Being responsible for a 401(k) for your business can feel daunting, but it doesn’t have to. It can help to understand what a fiduciary is.
A fiduciary is anyone who exercises authority or control over the management of a retirement plan or its assets.
Employers must take on several fiduciary responsibilities. But fortunately, they can outsource many of their fiduciary duties, allowing them to utilize a 401(k) provider like 401GO to cover many of the reporting, plan design, and investment selection aspects of their 401(k). Here are six needs business owners must ensure are met.
First, employers must meet investment-related fiduciary responsibilities.
This can feel complicated, especially for small business owners with little investment experience. But, at its core, it’s simple—you must offer a fund line-up of “prudent” investments. This means the funds will allow your employees to access a broad range of financial markets at a reasonable fee.
For most employers, this means relying on index funds to offer their employees broad market access at a very low expense ratio. This is a win-win, simplifying the process for employers and offering low-cost funds for the employees.
But, employers can also outsource this task.
As the 3(38) fiduciary, we take on the responsibility and liability of selecting appropriate retirement funds and then make personalized recommendations to participants on allocating their investments.
At 401GO, we offer guided portfolio design as a feature of every 401(k) plan. That means we’ll design and suggest a customized portfolio based on each participant’s needs and investing goals. We use several factors such as the time until retirement and risk tolerance to suggest a customized portfolio.
Next, employers must meet administration-related responsibilities.
These responsibilities include:
Again, employers can outsource these tasks. 401GO will handle all of these administrative duties and more as part of our automated 401(k) solution for small business owners. As the 3(16) plan administrator, we ensure plans comply with ERISA standards and handle all reporting and notifications to plan participants and the IRS.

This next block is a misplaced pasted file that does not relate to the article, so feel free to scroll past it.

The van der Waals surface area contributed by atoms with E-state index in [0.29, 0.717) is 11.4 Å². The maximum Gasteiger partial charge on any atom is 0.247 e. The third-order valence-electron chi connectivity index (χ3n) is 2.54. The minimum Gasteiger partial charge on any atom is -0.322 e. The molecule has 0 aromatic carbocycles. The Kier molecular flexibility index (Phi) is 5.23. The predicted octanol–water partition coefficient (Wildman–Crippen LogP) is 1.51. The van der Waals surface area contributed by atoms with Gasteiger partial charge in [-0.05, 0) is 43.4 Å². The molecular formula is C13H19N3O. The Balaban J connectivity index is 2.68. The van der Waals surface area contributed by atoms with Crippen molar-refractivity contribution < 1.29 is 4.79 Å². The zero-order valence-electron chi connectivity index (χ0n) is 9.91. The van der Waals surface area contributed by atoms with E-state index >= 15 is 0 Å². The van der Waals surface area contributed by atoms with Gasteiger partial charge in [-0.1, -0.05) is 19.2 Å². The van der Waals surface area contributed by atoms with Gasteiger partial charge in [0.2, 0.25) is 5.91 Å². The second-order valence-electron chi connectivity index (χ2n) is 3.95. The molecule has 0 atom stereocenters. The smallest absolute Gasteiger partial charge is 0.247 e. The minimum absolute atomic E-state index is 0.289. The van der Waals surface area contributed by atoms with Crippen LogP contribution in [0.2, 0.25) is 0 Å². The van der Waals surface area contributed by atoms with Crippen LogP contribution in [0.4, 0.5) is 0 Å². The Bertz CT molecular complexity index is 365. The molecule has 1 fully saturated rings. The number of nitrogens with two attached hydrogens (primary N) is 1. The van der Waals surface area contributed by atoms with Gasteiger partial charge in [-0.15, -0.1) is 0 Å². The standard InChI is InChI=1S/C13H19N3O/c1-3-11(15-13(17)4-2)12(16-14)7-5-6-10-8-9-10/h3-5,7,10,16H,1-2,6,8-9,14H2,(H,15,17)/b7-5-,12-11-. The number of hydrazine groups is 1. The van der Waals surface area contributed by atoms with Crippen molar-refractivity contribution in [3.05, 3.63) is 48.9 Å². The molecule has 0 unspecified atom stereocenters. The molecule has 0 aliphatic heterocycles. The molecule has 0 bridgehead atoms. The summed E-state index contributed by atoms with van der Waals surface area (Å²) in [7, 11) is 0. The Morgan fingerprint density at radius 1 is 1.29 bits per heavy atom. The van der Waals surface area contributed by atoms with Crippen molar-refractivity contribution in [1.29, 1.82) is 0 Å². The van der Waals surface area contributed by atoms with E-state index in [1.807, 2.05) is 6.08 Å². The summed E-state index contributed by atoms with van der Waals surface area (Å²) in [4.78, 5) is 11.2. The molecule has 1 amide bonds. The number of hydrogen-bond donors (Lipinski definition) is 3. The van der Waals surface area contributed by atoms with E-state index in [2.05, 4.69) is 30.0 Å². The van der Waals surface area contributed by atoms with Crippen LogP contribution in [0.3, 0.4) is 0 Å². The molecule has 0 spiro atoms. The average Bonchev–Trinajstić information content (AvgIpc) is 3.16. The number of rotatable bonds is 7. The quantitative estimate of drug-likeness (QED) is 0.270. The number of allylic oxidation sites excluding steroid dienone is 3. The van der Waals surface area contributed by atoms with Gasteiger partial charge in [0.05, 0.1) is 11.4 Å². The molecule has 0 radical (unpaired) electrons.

So, while the administration-related responsibilities can be daunting, you don’t have to handle them alone.
Employers must protect plan assets from unreasonable fees.
This ensures employers aren’t severely impacting employees’ ability to retire with unnecessary fees. That’s because even small plan fees can dramatically impact a retirement portfolio over a long enough timeline. But unfortunately, the definitions around what’s reasonable and what’s not aren’t always so clear.
Many employers benchmark their fees against competitors’ 401(k) plans, ensuring that they are in line with industry averages.
This means comparing both the investment-related fees (expense ratios) and the plan fees altogether. By comparing your plan fees to three or more competitors, you can ensure that you are only paying reasonable expenses from plan assets, staying compliant with your fiduciary duty.
Next, employers must deposit employee contributions in a timely manner.
Here are the rules, according to the IRS and Department of Labor:
“Department of Labor rules require that the employer deposit deferrals to the trust as soon as the employer can; however, in no event can the deposit be later than the 15th business day of the following month. Remember that the rules about the 15th business day isn’t a safe harbor for depositing deferrals; rather, that these rules set the maximum deadline. DOL provides a 7-business-day safe harbor rule for employee contributions to plans with fewer than 100 participants.”
Failure to timely deposit employee contributions can result in plan disqualification in certain instances.
An ERISA fidelity bond is “a type of insurance that protects the plan against losses caused by acts of fraud or dishonesty.”
Employers must maintain adequate ERISA fidelity bond coverage that equals the lesser of 10% of plan funds or $500,000. Ultimately, this coverage protects the plan participants against losses resulting from larceny, embezzlement, misappropriation, and more. Most companies have liability coverage that will insure smaller plans, but once assets reach $100,000, it’s imperative that a bond is purchased.
It’s important to note that ERISA bond coverage must be purchased through an approved provider from The Department of Treasury’s list of Approved Sureties.
Lastly, employers have a fiduciary responsibility to select competent service providers with reasonable fees. But, this can be difficult to navigate as the services offered by providers can vary significantly by breadth and cost.
For this reason, we recommend never using a provider whose fees and services you don’t fully understand.
At 401GO, we make this simple by offering a one-stop shop for your 401(k) with no hidden fees. That’s no startup fees, no base fee, no filing fee, no compliance fee—no hidden fees in your 401(k) plan, period. This allows employers to feel confident in us as a 401(k) service provider, knowing that the fees are reasonable and the services are comprehensive.
In the end, while the fiduciary responsibilities of a 401(k) plan can seem heavy, you never have to go it alone. At 401GO, we provide small business 401(k) plans powered by an easy-to-use, automated platform. Our streamlined approach allows you to get up and running in just minutes with simple and affordable pricing to fit your unique business.